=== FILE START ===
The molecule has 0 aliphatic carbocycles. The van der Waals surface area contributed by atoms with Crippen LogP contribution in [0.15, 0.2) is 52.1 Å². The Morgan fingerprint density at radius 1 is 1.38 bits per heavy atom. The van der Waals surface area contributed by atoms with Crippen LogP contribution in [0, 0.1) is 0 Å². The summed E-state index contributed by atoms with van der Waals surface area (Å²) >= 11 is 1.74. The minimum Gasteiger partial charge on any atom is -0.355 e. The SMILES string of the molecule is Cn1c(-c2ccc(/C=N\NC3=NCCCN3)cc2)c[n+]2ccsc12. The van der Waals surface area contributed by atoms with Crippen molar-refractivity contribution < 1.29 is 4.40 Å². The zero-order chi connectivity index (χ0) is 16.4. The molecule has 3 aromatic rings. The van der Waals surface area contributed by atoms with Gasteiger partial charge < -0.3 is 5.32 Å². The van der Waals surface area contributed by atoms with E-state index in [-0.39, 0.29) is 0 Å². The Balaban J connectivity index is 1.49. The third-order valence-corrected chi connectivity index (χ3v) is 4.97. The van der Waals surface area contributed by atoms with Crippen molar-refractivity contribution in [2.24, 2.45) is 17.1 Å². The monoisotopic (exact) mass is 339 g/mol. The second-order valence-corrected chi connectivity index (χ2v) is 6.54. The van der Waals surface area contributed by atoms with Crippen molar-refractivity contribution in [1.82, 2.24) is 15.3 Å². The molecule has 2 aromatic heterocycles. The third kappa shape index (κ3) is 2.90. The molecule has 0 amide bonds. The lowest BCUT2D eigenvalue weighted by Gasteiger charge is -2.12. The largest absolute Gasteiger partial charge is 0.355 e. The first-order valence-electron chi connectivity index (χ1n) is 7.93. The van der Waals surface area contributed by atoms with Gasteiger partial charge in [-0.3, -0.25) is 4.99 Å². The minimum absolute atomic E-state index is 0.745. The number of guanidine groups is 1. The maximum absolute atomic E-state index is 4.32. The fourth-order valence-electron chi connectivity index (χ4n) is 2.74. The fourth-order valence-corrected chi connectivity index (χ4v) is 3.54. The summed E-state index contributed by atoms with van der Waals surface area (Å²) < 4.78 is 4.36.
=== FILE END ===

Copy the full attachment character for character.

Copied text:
The molecule has 0 aliphatic carbocycles. The van der Waals surface area contributed by atoms with Crippen LogP contribution in [0.15, 0.2) is 52.1 Å². The Morgan fingerprint density at radius 1 is 1.38 bits per heavy atom. The van der Waals surface area contributed by atoms with Crippen LogP contribution in [0, 0.1) is 0 Å². The summed E-state index contributed by atoms with van der Waals surface area (Å²) >= 11 is 1.74. The minimum Gasteiger partial charge on any atom is -0.355 e. The SMILES string of the molecule is Cn1c(-c2ccc(/C=N\NC3=NCCCN3)cc2)c[n+]2ccsc12. The van der Waals surface area contributed by atoms with Crippen molar-refractivity contribution < 1.29 is 4.40 Å². The zero-order chi connectivity index (χ0) is 16.4. The molecule has 3 aromatic rings. The van der Waals surface area contributed by atoms with Gasteiger partial charge < -0.3 is 5.32 Å². The van der Waals surface area contributed by atoms with E-state index in [-0.39, 0.29) is 0 Å². The Balaban J connectivity index is 1.49. The third-order valence-corrected chi connectivity index (χ3v) is 4.97. The van der Waals surface area contributed by atoms with Crippen molar-refractivity contribution in [2.24, 2.45) is 17.1 Å². The monoisotopic (exact) mass is 339 g/mol. The second-order valence-corrected chi connectivity index (χ2v) is 6.54. The van der Waals surface area contributed by atoms with Crippen molar-refractivity contribution in [1.82, 2.24) is 15.3 Å². The molecule has 2 aromatic heterocycles. The third kappa shape index (κ3) is 2.90. The molecule has 0 amide bonds. The lowest BCUT2D eigenvalue weighted by Gasteiger charge is -2.12. The largest absolute Gasteiger partial charge is 0.355 e. The first-order valence-electron chi connectivity index (χ1n) is 7.93. The van der Waals surface area contributed by atoms with Gasteiger partial charge in [-0.3, -0.25) is 4.99 Å². The minimum absolute atomic E-state index is 0.745. The number of guanidine groups is 1. The maximum absolute atomic E-state index is 4.32. The fourth-order valence-electron chi connectivity index (χ4n) is 2.74. The fourth-order valence-corrected chi connectivity index (χ4v) is 3.54. The summed E-state index contributed by atoms with van der Waals surface area (Å²) < 4.78 is 4.36.